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back to front - a fee too far


Earlier this year the government released the white paper The Future of Higher Education, which proposed that from 2006 institutions will be able to charge fees of up to 3,000 per student. It appears that this three-year run in period has focussed the minds of students, parents and the public at large to stop the fees and to consider how higher education should be funded.

Sunday 26 October will see a National Demonstration in Central London. The demonstration is part of a vigorous campaign, which has been conducted by the National Union of Students and both the higher education teaching unions, the AUT and NATFHE over the summer months - usually a quieter time for all three unions. It is now clear that top-up fees is now heading the list of this government's unpopular proposals with its own parliamentary party.

The NUS has been carefully monitoring the current situation. Since the elimination of grants student debt has increased by a massive 544% and now totals over 5 billion. Parents are now paying more than 500 million every year towards the cost of university. 40% of all students now spend an average of 13 hours a week working, or put another way, work on average nearly two full days a week.

Not surprisingly students point out that working is adversely affecting their studies. Against this backdrop the effect of top up fees will be to move the current average cost of a degree, which incurs nearly 20,000 debt, to a staggering 33,000 by 2010.

Some universities such as Oxford have already seized the opportunity to discuss possibilities to charge fees that go way beyond the proposals in the White Paper. They say this is necessary because increasing numbers of British students are choosing US universities. There is also a trend to study in Scotland, which has already led the British Medical Association to say that fees in England and Wales are affecting the whole of medical education in Britain.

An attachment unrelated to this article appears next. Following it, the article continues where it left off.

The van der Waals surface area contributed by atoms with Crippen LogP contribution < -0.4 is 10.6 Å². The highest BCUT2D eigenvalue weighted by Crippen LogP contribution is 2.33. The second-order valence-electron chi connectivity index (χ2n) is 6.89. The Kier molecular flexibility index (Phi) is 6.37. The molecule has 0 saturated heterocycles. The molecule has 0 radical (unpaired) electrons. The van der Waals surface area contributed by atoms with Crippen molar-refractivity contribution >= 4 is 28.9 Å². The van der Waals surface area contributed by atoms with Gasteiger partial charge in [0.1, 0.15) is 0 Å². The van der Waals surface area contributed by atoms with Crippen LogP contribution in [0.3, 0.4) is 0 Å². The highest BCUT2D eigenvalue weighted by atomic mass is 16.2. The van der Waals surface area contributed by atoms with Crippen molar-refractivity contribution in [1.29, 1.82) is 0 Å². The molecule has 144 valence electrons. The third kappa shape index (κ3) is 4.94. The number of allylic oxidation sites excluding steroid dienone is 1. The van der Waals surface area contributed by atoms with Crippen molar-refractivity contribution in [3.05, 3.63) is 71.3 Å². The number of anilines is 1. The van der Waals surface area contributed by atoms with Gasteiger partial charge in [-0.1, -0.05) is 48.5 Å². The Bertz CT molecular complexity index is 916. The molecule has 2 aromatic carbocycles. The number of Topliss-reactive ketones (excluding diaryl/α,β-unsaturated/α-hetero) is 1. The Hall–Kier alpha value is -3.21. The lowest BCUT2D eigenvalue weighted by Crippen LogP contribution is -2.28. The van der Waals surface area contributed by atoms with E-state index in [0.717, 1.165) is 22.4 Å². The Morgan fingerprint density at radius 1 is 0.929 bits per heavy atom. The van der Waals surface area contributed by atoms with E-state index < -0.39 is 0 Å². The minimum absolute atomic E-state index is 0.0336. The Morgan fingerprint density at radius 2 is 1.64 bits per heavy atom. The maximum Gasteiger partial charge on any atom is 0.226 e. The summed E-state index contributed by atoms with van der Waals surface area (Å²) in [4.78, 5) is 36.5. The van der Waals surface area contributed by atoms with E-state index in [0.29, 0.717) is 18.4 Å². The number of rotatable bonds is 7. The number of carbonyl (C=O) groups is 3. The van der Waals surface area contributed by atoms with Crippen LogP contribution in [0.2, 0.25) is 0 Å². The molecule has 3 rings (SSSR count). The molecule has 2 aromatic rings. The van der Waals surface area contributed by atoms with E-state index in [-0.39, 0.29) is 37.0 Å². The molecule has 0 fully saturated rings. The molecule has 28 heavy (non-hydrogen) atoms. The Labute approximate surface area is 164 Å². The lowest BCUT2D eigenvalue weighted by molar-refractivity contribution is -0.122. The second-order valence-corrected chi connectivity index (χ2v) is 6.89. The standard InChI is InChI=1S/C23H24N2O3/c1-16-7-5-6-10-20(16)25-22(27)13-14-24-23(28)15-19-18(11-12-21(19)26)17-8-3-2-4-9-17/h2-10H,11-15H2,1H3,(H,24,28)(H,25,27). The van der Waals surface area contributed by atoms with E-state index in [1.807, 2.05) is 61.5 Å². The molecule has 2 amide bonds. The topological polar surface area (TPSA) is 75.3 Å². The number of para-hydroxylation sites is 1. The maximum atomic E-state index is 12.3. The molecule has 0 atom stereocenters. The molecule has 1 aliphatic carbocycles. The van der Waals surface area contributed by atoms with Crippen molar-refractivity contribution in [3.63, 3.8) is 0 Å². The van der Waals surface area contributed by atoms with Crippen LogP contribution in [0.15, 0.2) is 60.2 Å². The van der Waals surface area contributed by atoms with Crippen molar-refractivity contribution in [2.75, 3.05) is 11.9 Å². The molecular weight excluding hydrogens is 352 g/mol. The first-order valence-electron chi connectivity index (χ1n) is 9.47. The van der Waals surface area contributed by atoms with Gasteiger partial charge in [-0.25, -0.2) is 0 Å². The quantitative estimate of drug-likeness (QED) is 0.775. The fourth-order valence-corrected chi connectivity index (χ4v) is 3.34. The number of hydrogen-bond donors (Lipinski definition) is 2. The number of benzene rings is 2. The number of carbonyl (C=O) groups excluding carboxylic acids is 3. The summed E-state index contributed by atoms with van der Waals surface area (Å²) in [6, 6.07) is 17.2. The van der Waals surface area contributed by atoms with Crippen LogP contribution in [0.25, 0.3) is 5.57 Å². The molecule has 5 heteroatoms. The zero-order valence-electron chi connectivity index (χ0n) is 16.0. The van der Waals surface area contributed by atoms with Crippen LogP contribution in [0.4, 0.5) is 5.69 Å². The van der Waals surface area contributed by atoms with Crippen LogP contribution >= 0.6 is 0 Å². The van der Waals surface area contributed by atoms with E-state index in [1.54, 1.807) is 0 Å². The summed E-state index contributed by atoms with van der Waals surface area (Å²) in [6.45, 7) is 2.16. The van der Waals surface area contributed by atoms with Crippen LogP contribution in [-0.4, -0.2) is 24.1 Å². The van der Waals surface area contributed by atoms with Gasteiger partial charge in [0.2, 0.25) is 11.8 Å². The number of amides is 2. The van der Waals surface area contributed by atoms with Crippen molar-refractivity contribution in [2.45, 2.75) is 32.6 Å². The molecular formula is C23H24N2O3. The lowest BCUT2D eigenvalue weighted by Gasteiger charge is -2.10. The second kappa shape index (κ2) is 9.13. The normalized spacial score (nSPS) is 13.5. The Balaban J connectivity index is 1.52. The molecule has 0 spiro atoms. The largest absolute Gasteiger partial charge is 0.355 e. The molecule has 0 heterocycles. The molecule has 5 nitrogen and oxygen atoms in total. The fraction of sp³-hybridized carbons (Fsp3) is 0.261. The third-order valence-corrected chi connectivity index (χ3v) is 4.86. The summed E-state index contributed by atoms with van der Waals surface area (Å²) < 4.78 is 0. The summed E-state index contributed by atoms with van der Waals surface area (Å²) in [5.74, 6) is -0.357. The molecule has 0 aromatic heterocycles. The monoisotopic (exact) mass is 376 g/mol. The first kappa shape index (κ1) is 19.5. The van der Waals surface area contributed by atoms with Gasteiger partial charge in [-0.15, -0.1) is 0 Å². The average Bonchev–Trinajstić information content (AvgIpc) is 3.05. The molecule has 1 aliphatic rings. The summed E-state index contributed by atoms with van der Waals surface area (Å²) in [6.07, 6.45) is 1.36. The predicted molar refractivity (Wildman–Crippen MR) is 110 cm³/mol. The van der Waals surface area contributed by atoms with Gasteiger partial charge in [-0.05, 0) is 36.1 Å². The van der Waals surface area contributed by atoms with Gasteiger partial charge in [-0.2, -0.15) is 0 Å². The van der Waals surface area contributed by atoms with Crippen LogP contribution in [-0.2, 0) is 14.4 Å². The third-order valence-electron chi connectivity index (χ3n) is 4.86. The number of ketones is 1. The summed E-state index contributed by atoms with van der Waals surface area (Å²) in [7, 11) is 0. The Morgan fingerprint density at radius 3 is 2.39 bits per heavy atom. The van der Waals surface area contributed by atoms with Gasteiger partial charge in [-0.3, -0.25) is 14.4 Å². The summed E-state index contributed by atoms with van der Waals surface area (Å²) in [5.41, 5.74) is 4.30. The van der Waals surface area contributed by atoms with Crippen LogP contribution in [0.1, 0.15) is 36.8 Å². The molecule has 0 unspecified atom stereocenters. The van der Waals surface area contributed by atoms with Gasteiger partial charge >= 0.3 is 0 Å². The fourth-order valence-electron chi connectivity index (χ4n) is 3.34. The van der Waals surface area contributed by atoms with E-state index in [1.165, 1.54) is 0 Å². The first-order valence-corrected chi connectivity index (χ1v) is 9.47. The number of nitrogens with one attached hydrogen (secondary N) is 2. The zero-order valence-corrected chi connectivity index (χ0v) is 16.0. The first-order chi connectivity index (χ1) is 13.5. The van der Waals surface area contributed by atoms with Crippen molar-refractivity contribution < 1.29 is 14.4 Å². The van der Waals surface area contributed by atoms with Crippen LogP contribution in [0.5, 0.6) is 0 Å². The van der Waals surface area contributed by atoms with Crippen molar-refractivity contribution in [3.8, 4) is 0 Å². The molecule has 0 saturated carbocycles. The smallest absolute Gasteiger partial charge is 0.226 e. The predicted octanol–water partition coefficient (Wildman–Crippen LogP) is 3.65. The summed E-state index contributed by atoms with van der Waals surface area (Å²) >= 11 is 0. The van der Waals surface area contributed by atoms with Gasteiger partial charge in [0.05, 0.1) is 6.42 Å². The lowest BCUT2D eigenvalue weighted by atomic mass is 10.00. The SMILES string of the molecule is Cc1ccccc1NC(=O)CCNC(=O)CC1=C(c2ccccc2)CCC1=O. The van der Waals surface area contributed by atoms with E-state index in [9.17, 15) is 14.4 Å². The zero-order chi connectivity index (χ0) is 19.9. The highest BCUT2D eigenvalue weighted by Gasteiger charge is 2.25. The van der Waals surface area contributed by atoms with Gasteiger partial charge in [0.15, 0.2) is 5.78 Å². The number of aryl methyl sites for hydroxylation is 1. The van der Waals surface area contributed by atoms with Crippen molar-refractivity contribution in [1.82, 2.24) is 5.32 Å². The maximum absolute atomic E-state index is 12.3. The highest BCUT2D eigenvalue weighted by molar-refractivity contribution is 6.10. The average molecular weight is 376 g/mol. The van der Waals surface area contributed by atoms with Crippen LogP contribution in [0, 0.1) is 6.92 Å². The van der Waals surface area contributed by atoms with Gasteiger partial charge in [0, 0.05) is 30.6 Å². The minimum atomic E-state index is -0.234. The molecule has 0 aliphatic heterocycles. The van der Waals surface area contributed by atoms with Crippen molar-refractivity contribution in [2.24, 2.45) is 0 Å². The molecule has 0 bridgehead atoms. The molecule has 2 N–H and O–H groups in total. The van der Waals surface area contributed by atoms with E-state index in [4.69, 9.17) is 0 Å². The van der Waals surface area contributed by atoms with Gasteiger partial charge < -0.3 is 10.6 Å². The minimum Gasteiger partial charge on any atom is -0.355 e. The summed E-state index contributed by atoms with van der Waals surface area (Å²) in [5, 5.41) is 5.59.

In contrast to the Oxford trend it is clear that many of the new universities are being pressured not to charge maximum fees. They will thus be even worse off by comparison than at present, even though they cater for students most in need of learning support, resulting in even poorer facilities, less pay for staff and generally poorer quality education. Both higher education teaching unions have labelled the White Paper plans as a "recipe for stratification".

By coincidence, the current total student debt is very close to current expenditure on the continuing war in Iraq. The campaign against top up fees is an opportunity to assert different priorities, to identify what skills and level of education a country needs and how that should be funded.

The government's White Paper was called the Future of Higher Education. Interestingly it is has sparked debate on what future we want for this country.